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      Species-Specific Immunity Induced by Infection with Entamoeba histolytica and Entamoeba moshkovskii in Mice


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          Entamoeba histolytica, the parasitic amoeba responsible for amoebiasis, causes approximately 100,000 deaths every year. There is currently no vaccine against this parasite. We have previously shown that intracecal inoculation of E. histolytica trophozoites leads to chronic and non-healing cecitis in mice. Entamoeba moshkovskii, a closely related amoeba, also causes diarrhea and other intestinal disorders in this model. Here, we investigated the effect of infection followed by drug-cure of these species on the induction of immunity against homologous or heterologous species challenge. Mice were infected with E. histolytica or E. moshkovskii and treated with metronidazole 14 days later. Re-challenge with E. histolytica or E. moshkovskii was conducted seven or 28 days following confirmation of the clearance of amoebae, and the degree of protection compared to non-exposed control mice was evaluated. We show that primary infection with these amoebae induces a species-specific immune response which protects against challenge with the homologous, but not a heterologous species. These findings pave the way, therefore, for the identification of novel amoebae antigens that may become the targets of vaccines and provide a useful platform to investigate host protective immunity to Entamoeba infections.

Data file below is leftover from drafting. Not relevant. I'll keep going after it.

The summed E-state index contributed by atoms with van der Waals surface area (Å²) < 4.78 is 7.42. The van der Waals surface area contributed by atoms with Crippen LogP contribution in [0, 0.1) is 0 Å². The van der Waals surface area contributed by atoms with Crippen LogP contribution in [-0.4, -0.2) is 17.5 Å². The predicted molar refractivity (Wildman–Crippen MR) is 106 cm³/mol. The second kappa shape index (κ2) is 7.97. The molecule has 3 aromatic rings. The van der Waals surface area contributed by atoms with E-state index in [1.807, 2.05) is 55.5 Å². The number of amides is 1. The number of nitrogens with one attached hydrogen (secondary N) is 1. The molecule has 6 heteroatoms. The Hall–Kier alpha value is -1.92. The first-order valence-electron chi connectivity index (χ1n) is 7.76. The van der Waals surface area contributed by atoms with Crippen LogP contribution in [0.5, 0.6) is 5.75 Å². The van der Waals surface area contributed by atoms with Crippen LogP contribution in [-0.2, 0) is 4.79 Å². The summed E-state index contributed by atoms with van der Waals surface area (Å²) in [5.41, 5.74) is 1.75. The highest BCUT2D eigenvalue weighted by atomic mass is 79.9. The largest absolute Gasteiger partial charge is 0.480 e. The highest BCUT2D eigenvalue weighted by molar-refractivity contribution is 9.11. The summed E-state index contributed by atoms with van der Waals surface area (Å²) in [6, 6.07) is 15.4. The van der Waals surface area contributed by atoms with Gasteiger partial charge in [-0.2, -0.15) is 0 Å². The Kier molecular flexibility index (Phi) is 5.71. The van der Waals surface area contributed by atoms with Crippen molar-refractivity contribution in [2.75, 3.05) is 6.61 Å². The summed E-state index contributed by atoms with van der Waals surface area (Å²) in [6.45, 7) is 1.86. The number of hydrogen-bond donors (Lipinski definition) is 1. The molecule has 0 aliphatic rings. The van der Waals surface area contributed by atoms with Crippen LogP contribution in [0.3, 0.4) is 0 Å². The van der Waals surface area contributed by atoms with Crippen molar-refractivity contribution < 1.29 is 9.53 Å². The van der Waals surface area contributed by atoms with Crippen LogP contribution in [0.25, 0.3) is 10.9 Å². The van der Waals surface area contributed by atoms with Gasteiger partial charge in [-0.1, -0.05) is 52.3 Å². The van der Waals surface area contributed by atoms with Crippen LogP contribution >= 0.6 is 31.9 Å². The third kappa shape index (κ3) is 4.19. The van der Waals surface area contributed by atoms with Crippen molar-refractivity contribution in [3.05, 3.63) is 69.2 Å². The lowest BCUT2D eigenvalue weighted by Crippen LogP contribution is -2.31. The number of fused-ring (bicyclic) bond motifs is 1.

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          WHO estimates of the causes of death in children.

          Child survival efforts can be effective only if they are based on accurate information about causes of deaths. Here, we report on a 4-year effort by WHO to improve the accuracy of this information. WHO established the external Child Health Epidemiology Reference Group (CHERG) in 2001 to develop estimates of the proportion of deaths in children younger than age 5 years attributable to pneumonia, diarrhoea, malaria, measles, and the major causes of death in the first 28 days of life. Various methods, including single-cause and multi-cause proportionate mortality models, were used. The role of undernutrition as an underlying cause of death was estimated in collaboration with CHERG. In 2000-03, six causes accounted for 73% of the 10.6 million yearly deaths in children younger than age 5 years: pneumonia (19%), diarrhoea (18%), malaria (8%), neonatal pneumonia or sepsis (10%), preterm delivery (10%), and asphyxia at birth (8%). The four communicable disease categories account for more than half (54%) of all child deaths. The greatest communicable disease killers are similar in all WHO regions with the exception of malaria; 94% of global deaths attributable to this disease occur in the Africa region. Undernutrition is an underlying cause of 53% of all deaths in children younger than age 5 years. Achievement of the millennium development goal of reducing child mortality by two-thirds from the 1990 rate will depend on renewed efforts to prevent and control pneumonia, diarrhoea, and undernutrition in all WHO regions, and malaria in the Africa region. In all regions, deaths in the neonatal period, primarily due to preterm delivery, sepsis or pneumonia, and birth asphyxia should also be addressed. These estimates of the causes of child deaths should be used to guide public-health policies and programmes.
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            Malnutrition as an enteric infectious disease with long-term effects on child development.